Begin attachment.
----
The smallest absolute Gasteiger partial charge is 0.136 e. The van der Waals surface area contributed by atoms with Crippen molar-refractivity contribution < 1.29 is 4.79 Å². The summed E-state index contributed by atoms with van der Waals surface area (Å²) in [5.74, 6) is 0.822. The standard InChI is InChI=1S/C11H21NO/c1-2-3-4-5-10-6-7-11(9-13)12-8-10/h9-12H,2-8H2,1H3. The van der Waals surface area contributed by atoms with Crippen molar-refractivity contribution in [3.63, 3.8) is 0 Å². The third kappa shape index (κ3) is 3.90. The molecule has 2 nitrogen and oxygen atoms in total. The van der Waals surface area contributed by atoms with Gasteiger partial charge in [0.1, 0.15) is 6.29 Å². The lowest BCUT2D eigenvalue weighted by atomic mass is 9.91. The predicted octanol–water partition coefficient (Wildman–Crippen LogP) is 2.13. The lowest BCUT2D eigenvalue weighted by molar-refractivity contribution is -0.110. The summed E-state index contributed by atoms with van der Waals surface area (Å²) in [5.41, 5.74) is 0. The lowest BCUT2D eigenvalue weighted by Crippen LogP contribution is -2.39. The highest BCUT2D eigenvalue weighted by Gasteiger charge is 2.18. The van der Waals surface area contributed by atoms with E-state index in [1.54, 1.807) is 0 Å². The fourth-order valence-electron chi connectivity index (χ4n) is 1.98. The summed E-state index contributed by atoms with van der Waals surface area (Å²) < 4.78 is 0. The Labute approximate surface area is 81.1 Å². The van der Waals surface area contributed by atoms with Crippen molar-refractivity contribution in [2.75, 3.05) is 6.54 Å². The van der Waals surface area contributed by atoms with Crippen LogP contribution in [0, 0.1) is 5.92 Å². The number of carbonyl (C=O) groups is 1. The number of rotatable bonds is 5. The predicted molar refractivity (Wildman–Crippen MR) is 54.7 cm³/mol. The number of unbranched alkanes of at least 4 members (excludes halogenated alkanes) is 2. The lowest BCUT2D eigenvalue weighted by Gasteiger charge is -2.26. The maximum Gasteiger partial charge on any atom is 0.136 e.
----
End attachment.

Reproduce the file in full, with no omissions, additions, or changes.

The smallest absolute Gasteiger partial charge is 0.136 e. The van der Waals surface area contributed by atoms with Crippen molar-refractivity contribution < 1.29 is 4.79 Å². The summed E-state index contributed by atoms with van der Waals surface area (Å²) in [5.74, 6) is 0.822. The standard InChI is InChI=1S/C11H21NO/c1-2-3-4-5-10-6-7-11(9-13)12-8-10/h9-12H,2-8H2,1H3. The van der Waals surface area contributed by atoms with Crippen molar-refractivity contribution in [3.63, 3.8) is 0 Å². The third kappa shape index (κ3) is 3.90. The molecule has 2 nitrogen and oxygen atoms in total. The van der Waals surface area contributed by atoms with Gasteiger partial charge in [0.1, 0.15) is 6.29 Å². The lowest BCUT2D eigenvalue weighted by atomic mass is 9.91. The predicted octanol–water partition coefficient (Wildman–Crippen LogP) is 2.13. The lowest BCUT2D eigenvalue weighted by molar-refractivity contribution is -0.110. The summed E-state index contributed by atoms with van der Waals surface area (Å²) in [5.41, 5.74) is 0. The lowest BCUT2D eigenvalue weighted by Crippen LogP contribution is -2.39. The highest BCUT2D eigenvalue weighted by Gasteiger charge is 2.18. The van der Waals surface area contributed by atoms with E-state index in [1.54, 1.807) is 0 Å². The fourth-order valence-electron chi connectivity index (χ4n) is 1.98. The summed E-state index contributed by atoms with van der Waals surface area (Å²) < 4.78 is 0. The Labute approximate surface area is 81.1 Å². The van der Waals surface area contributed by atoms with Crippen molar-refractivity contribution in [2.75, 3.05) is 6.54 Å². The van der Waals surface area contributed by atoms with Crippen LogP contribution in [0, 0.1) is 5.92 Å². The number of carbonyl (C=O) groups is 1. The number of rotatable bonds is 5. The predicted molar refractivity (Wildman–Crippen MR) is 54.7 cm³/mol. The number of unbranched alkanes of at least 4 members (excludes halogenated alkanes) is 2. The lowest BCUT2D eigenvalue weighted by Gasteiger charge is -2.26. The maximum Gasteiger partial charge on any atom is 0.136 e.